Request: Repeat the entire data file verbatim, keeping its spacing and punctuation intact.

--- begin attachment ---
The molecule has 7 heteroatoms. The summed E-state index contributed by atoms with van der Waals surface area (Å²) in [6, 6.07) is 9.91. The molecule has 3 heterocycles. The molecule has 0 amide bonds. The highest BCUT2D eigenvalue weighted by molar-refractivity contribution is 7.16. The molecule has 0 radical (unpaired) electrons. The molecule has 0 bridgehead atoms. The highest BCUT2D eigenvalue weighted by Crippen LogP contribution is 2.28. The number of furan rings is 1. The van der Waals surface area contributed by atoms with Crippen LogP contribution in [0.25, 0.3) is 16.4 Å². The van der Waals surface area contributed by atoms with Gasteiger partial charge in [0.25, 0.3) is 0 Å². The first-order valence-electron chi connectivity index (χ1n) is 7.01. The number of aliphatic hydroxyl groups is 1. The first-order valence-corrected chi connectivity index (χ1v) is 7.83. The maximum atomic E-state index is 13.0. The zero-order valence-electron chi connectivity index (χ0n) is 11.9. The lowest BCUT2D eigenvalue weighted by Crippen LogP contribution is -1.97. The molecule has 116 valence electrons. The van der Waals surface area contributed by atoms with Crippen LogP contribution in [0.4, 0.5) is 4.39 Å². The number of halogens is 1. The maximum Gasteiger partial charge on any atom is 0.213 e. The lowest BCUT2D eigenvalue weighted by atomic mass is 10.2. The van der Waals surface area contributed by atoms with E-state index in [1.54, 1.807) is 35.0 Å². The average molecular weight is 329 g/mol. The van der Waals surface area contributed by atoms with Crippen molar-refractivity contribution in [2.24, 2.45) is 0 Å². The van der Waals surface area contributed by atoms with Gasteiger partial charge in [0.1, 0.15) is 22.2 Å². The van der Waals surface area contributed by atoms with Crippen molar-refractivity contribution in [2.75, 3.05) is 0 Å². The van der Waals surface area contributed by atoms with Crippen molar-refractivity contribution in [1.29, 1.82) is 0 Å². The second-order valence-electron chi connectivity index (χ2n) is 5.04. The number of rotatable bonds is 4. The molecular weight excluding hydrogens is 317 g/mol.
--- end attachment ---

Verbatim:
The molecule has 7 heteroatoms. The summed E-state index contributed by atoms with van der Waals surface area (Å²) in [6, 6.07) is 9.91. The molecule has 3 heterocycles. The molecule has 0 amide bonds. The highest BCUT2D eigenvalue weighted by molar-refractivity contribution is 7.16. The molecule has 0 radical (unpaired) electrons. The molecule has 0 bridgehead atoms. The highest BCUT2D eigenvalue weighted by Crippen LogP contribution is 2.28. The number of furan rings is 1. The van der Waals surface area contributed by atoms with Crippen LogP contribution in [0.25, 0.3) is 16.4 Å². The van der Waals surface area contributed by atoms with Gasteiger partial charge in [0.25, 0.3) is 0 Å². The first-order valence-electron chi connectivity index (χ1n) is 7.01. The number of aliphatic hydroxyl groups is 1. The first-order valence-corrected chi connectivity index (χ1v) is 7.83. The maximum atomic E-state index is 13.0. The zero-order valence-electron chi connectivity index (χ0n) is 11.9. The lowest BCUT2D eigenvalue weighted by Crippen LogP contribution is -1.97. The molecule has 116 valence electrons. The van der Waals surface area contributed by atoms with Crippen LogP contribution in [0.4, 0.5) is 4.39 Å². The number of halogens is 1. The maximum Gasteiger partial charge on any atom is 0.213 e. The lowest BCUT2D eigenvalue weighted by atomic mass is 10.2. The van der Waals surface area contributed by atoms with E-state index in [1.54, 1.807) is 35.0 Å². The average molecular weight is 329 g/mol. The van der Waals surface area contributed by atoms with Crippen molar-refractivity contribution in [2.24, 2.45) is 0 Å². The van der Waals surface area contributed by atoms with Gasteiger partial charge in [0.1, 0.15) is 22.2 Å². The van der Waals surface area contributed by atoms with Crippen molar-refractivity contribution in [2.75, 3.05) is 0 Å². The van der Waals surface area contributed by atoms with Crippen molar-refractivity contribution in [1.29, 1.82) is 0 Å². The second-order valence-electron chi connectivity index (χ2n) is 5.04. The number of rotatable bonds is 4. The molecular weight excluding hydrogens is 317 g/mol.